Copyright 2003 Gregory J. Scott
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This image was shot with a Canon D60 with a Canon 100mm Macro lens, and two Canon 550EX flashes on 1/64th power. The background is a white card positioned far enough behind the image so that the reflected flash light does not "wash out" the image. The flashes are positioned approximately 1ft from the bird, and 20 degrees left of the camera (and high, to avoid shadow from the flower) and 20 degrees to the right of the camera, in the same horizontal plane. One camera had a cable to connect it to the camera as a master flash, and the other was set up as a slave with a 1:1 ratio to the master. The camera is about 2 or 3 feet from the feeder. I pre-focused on the feeder which is barely visible to the left of the tip of the bird's bill. I did initial exposure adjustment using the feeder, background and flower, and adjusted exposure as I got birds coming to the feeder. An umbrella was used to keep the subject in shade, and all was supported and adjusted on 4 tripods. Shutter speed was adjusted to keep ambient light two stops below "correct" exposure, or darker, and aperture was open enough to produce marginally adequate exposure. These were at the camera's maximum sync speed, 1/200sec, and f11, approximately. The camera was set on digital "film" iso of 100, but perhaps I should have increased this to allow a higher F stop and more depth of field, and/or decrease power to 1/128th power for higher flash speed. Digital noise, after all, can be removed to some extent in digitial image editing. The camera was set to store images at the highest resolution jpg file format so I only had to download once a day. (Power for my laptop was an issue, no 110vac in campground.) I was helped to arrive at this configuration by my very exprienced father, and a professional photographer whose name I cannot remember. Any fault in the setup is mine, not theirs! One of their most important tips: because hummingbirds come frequently to the feeder, make fairly small incremental adjustments in your setup. Looking back at my photos, I should have made many more changes during the first two days, and I would have gotten better photos. A good bracket mounting system for flash and camera would have been the most important enhancement to the system, and a native Arizona species flower would have been next, and a third/fourth flash for more illumination would have been next, and a naturalistic background would be my 4th major improvement. This would also help, perhaps, to reduce any stress the birds might have from the flash.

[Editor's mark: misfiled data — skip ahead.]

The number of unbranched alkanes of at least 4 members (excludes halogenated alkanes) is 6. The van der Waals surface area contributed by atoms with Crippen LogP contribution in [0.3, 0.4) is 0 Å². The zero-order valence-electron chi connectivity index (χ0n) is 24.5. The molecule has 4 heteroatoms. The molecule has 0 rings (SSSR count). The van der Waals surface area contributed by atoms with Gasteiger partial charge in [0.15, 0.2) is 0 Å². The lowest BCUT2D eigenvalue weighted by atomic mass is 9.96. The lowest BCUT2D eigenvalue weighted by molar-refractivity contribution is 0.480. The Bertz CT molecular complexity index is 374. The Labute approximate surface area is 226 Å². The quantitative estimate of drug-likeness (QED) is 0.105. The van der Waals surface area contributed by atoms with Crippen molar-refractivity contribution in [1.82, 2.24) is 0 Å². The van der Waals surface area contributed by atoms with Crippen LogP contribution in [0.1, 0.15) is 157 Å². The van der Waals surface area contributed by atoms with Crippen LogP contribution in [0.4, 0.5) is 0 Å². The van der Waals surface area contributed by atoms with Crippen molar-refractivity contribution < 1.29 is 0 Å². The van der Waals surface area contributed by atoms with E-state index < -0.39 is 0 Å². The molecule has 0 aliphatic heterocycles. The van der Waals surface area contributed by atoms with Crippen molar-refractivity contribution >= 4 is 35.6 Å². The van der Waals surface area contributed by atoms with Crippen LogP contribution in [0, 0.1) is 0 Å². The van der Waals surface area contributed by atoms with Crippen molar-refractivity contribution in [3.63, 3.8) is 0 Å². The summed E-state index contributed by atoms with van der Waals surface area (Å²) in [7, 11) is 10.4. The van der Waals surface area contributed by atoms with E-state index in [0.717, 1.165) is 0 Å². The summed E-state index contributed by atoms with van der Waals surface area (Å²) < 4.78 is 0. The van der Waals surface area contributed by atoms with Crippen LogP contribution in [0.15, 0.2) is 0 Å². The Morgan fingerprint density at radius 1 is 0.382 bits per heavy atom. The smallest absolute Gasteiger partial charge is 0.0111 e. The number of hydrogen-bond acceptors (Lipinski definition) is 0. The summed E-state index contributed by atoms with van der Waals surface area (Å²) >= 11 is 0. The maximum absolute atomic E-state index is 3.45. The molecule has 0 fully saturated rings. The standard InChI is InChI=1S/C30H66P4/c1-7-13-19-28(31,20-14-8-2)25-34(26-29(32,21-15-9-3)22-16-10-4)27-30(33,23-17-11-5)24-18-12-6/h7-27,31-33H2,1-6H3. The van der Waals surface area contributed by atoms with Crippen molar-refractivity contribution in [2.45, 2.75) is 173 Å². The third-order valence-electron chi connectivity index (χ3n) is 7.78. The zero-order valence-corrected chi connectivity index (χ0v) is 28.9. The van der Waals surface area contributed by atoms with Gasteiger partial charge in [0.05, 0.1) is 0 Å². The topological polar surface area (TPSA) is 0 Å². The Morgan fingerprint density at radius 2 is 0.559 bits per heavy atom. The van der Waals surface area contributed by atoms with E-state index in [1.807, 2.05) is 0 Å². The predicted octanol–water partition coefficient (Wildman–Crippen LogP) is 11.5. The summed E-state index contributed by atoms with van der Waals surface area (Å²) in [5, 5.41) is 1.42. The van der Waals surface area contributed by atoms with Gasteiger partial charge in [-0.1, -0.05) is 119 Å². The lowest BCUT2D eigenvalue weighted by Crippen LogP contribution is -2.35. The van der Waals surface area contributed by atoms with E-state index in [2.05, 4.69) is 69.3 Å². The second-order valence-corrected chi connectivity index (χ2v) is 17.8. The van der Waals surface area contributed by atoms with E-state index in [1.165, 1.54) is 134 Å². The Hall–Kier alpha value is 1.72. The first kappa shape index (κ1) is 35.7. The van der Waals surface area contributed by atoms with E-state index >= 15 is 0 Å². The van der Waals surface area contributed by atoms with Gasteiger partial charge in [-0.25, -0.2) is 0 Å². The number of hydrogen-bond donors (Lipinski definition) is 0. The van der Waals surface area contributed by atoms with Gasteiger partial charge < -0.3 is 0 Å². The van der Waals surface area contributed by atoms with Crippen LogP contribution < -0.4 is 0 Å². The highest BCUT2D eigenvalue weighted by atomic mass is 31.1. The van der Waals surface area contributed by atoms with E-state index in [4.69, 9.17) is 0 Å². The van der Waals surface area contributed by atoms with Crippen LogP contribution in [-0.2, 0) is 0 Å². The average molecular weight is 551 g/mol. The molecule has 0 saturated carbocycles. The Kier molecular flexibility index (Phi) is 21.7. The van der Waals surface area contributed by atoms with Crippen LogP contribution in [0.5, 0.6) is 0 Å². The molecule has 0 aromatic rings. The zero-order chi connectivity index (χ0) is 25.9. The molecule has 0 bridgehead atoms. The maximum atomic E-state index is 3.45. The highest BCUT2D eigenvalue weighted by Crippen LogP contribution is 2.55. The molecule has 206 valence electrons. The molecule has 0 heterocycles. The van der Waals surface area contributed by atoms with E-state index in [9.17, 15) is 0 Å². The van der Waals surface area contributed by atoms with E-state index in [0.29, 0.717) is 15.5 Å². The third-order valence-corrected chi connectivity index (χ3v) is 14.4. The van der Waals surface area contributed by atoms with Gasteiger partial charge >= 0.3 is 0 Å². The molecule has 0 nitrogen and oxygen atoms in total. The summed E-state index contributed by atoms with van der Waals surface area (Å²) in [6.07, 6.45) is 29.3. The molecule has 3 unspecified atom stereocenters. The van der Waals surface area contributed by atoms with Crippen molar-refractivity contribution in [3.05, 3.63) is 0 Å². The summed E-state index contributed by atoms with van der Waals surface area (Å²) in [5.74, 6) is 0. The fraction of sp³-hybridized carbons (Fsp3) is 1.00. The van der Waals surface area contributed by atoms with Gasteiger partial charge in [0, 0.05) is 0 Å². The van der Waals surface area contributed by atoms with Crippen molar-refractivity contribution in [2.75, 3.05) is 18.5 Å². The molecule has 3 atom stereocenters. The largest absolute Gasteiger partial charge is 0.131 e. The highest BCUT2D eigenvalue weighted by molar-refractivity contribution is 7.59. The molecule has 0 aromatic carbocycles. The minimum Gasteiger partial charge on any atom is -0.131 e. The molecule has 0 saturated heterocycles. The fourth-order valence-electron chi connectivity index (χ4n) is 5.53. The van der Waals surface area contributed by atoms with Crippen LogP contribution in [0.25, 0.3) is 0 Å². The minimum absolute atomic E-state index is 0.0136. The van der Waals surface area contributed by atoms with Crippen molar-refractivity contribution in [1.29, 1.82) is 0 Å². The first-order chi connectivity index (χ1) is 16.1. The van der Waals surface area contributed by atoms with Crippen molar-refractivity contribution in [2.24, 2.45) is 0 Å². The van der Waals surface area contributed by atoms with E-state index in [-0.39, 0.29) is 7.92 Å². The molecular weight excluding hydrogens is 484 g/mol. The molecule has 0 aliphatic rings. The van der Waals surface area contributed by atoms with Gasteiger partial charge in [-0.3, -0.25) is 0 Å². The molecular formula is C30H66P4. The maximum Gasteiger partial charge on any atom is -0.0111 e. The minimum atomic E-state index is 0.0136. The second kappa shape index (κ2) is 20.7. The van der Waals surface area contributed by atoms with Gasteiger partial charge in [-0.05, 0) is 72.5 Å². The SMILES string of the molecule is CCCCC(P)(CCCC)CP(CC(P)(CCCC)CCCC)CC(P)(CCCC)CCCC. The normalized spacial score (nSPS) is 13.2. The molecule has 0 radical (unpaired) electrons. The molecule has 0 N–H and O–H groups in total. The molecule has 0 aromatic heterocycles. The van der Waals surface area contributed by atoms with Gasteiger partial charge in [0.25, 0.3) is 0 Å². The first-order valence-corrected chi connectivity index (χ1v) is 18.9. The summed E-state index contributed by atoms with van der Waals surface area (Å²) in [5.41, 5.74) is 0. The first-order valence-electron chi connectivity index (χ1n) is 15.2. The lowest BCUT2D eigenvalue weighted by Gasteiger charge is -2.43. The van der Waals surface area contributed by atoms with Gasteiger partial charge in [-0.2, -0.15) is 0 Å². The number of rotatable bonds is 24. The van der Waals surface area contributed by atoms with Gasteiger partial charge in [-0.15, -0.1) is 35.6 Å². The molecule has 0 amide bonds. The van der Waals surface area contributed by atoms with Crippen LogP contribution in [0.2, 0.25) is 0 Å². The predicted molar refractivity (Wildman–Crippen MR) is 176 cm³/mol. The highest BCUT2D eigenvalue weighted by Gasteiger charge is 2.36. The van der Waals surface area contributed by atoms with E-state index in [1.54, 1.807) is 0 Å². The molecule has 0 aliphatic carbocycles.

The location was a campground south of Tuscon during hummingbird migration season. There were 4 nectar feeders in the campsite, abundant shade (for the region) and some water dishes, which the hummers ignored. I arranged several long running drips or streams of water from bags of water suspended from trees, but the hummingbirds ignored them, to my suprise. (A female Colorado woodpecker, took a spectacular bath for my mother's video camera, however!) The hummers would pass through the campsite intermittently, during midday, but were there continually in the early morning and in the late evening. We saw 5 or 6 species, including BroadBill and Black Chinned, which I caught on camera, and I saw Magnificent, Rufous. The magnificent seemed more shy of people and equipment clutter than the Broadbill and Black Chinned.
This shot shows the whole bird in the frame. It was taken with the same configuration described above. The interesting part of this shot is the clearly seen transition in the wing. The trailing edge of the wing is about to be rotated to follow the leading edge. The top of the wing has already rotated past the vertical plane. Again, this shot is cropped full frame as was taken, but cropped at the right to bring the shot into 8x10 proportions. I've cloned out the tip of the concealed feeder with a flowerpetal.
I don't remember the other two species my mother identified. Also, I got an image of a Calliope hummer in flowers outside of the Desert Museum west of Tucson, but the sun wasn't on it, so there's no irridiscence:
gjs 1664 Broadbill with Sky and Flower 600x480
gjs 2168 desert museum cactus flower yellow and red 600x480
gjs 2174 cactus flower and spiral thorns 600x480